What is Ocular Neoplasia?
Clinical signs can vary depending on the amount of diseased tissue present. The tissue change in your dog’s eye can grow into a tumor and you may notice it affecting your dog’s eyesight. These growths can affect different parts of the eye and can result in the spreading of the tumor to other sites on your pet’s body (known as secondary neoplasia). There are many types of growths – some can be both malignant and benign. These growths can comprise of abrasive growth on the eyelid, orbit, or other parts of the eye. Watch for any changes to the eyes of your pet and take them to your veterinarian if you see something suspicious.
Ocular Neoplasia in dogs can best be described as a tumor growth in your dog’s eye. This growth effects the tissue, and lesions can be found in the eye area.
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Symptoms of Ocular Neoplasia in Dogs
The symptoms are not noticeable until later in development with the tumor growth but you may notice the following changes.
- Movement – you may notice that your dog’s eyes do not move together but seem to operate separately
- Change to the pigment in your dog’s eye
- May cause eyelid swelling
- Bulging of the eye
- Your pet may rub his eye
- Your dog’s eye may weep or run with fluids
- Usually painless
- Orbital neoplasia occurs in the tissue of the cavity, where the eye is contained
- Uveal canine lymphoma which has been spread from another area of your dog’s body
- Epibulbar melanoma which is a mass growth on the eye and often seen in German Shepherds
- Orbital adenocarcinoma which can spread from the nasal cavity in your dog
- Ciliary body neoplasia is seen as a reddish mass on the pupil of the eye
- Squamous cell carcinoma which affects the eyelid
This is only a small list of possible cancers but any changes in your dog’s eyes should be noted and acted upon.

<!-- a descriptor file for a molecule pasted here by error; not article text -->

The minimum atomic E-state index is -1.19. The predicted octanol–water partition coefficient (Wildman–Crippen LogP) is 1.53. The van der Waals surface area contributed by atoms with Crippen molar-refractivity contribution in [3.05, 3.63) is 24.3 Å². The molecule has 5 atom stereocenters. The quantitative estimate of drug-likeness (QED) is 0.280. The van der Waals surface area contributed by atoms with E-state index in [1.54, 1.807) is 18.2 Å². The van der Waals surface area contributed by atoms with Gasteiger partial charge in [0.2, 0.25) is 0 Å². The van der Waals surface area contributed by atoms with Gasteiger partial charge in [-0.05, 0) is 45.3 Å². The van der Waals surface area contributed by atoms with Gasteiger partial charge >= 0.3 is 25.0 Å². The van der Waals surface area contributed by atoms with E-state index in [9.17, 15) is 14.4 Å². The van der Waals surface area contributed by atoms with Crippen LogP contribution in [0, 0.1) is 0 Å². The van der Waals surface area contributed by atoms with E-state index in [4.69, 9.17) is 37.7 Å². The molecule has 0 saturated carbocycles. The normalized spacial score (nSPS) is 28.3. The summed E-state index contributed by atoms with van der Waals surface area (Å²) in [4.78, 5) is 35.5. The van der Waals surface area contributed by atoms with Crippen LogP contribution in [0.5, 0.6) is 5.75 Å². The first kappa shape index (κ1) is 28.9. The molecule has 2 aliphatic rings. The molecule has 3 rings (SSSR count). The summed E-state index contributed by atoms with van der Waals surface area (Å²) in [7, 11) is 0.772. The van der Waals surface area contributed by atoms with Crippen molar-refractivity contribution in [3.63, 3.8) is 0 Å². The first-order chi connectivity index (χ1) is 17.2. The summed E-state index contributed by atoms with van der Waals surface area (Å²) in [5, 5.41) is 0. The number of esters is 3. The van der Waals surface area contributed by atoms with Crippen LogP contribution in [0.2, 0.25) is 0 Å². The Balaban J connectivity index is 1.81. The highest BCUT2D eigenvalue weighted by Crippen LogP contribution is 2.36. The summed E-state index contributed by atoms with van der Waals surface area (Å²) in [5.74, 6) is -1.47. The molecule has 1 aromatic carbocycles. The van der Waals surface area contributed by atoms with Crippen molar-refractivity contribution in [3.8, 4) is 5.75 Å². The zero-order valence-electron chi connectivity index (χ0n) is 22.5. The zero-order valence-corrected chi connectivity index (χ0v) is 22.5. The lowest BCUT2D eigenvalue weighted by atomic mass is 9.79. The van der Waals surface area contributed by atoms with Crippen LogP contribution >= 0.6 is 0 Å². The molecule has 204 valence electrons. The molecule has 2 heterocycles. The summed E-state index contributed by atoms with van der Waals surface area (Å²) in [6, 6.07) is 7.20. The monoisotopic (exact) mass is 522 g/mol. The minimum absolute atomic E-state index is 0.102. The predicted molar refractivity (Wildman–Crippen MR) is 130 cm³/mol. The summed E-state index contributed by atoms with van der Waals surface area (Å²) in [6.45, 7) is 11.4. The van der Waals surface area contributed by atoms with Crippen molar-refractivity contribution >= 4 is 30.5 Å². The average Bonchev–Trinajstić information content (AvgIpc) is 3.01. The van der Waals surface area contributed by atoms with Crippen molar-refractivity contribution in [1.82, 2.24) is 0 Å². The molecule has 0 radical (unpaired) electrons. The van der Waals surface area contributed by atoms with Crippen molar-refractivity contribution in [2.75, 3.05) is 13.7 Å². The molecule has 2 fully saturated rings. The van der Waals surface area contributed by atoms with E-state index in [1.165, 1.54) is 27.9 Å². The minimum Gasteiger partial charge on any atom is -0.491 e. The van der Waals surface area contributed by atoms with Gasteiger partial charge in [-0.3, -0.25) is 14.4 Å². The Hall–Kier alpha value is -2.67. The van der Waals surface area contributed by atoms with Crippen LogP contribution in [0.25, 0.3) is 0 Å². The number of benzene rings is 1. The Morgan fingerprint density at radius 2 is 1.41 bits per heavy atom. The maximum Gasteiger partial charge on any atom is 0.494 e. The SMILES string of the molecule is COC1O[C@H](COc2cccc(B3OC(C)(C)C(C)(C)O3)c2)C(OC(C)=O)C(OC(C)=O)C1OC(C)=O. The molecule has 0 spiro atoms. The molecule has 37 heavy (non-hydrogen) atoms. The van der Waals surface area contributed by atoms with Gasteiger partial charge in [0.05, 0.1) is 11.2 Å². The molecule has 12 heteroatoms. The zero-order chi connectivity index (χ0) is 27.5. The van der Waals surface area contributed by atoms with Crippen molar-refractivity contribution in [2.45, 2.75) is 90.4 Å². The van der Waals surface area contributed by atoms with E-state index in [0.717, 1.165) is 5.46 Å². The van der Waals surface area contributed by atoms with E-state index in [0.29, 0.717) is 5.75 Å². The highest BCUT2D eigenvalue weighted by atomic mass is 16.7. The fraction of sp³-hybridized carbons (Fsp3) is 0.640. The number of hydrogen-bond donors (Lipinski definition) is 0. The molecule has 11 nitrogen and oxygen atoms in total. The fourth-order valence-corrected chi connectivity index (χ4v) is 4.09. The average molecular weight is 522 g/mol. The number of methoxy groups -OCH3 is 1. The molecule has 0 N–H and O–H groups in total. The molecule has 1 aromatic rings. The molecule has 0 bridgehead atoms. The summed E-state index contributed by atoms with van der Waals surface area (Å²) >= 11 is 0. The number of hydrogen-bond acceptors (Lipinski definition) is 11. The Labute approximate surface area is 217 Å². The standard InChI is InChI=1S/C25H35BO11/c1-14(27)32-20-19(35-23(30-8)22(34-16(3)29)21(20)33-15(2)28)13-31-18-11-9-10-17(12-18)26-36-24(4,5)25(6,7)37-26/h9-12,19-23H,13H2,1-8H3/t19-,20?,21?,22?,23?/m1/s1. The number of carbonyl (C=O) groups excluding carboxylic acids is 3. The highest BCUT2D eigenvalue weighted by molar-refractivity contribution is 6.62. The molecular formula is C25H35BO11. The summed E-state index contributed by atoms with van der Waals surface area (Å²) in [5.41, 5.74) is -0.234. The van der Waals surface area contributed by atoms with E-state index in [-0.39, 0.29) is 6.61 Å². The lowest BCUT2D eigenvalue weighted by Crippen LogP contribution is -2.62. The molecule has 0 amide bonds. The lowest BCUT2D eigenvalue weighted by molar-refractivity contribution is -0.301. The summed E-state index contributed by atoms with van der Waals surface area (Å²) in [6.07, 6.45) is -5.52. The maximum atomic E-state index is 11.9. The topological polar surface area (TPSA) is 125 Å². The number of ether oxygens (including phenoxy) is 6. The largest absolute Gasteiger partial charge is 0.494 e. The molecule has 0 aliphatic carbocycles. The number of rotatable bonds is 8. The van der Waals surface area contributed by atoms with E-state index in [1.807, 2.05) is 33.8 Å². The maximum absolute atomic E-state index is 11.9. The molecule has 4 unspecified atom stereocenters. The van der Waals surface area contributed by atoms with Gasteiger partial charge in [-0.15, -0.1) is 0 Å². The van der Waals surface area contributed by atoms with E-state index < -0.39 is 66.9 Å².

Causes of Ocular Neoplasia in Dogs
The cause of this cancer are hard to define and is a subject of ongoing research. The following list may contribute to the reason that your dog has developed this condition.
- Persistent inflammation to the eye or socket may contribute
- The general health of your dog may have contributed, especially if they have another metastatic cancer in their body
- Viral infection may be a cause
- If your dog is an outside dog or goes out often, it may be UV light exposure that triggers the cancer
Diagnosis of Ocular Neoplasia in Dogs
On arrival at the veterinary clinic, your caregiver will examine your dog’s eye and will give a full examination just to check the overall health of your friend. If the growth is easily accessible your veterinarian will take a small sample of tissue for testing in the laboratory. For a tumor that is growing inside the eye, he will need to use an ophthalmoscope that enables him to look deep into the eye (after the eye is dilated from drops).
If the tumor is growing behind the eye there is a very delicate tool known as a fine-needle aspirate that will allow him to take a minute sample of the growth for study (biopsy) which will determine if tissues have been affected. Your veterinarian may also suggest a CT scan can to see bone involvement or MRI (which will check for soft tissue damage), and blood tests. Checking for secondary complications will include looking for signs of blindness.
Treatment of Ocular Neoplasia in Dogs
Depending on the type of growth, the treatment varies considerably. Superficial tumors or external growths removed by excision can allow for full recovery. Careful removal of the mass without damaging the delicate eye can produce excellent results. But where the tumor consumes the whole eye, removal of the eye is necessary. If this is the case for your dog, rest assured that he will adapt well and heal completely.
In cases where the tumor grows behind the eye, it is a bit more difficult and can cause a problem. Because these tumors tend to grow quickly, the eye must be removed, and further treatment will be required to make sure there is no further damaged tissue left. With new techniques being developed all the time, your veterinarian will advise what is best for your dog.
Recovery of Ocular Neoplasia in Dogs
Where the growth has been surgically removed from the external part of the eye, recovery at home should be uncomplicated and relatively quick. Your dog will need rest. Fresh eye drops will keep him healthy and assist recovery. If your dog had an eye removed then recovery will take longer, and you may have to put ointment on the area to keep it clean and to avoid infection.
It may take your dog a little while to adapt to having just one eye, but your dog has an amazing ability to adjust and get on with living. If the tumor is malignant and the veterinarian finds it impossible to remove all of the infected area, then palliative care would be the kindest option for your friend to give good quality for the remainder of their life. Fortunately, treatment for tumors in the eye are usually positive.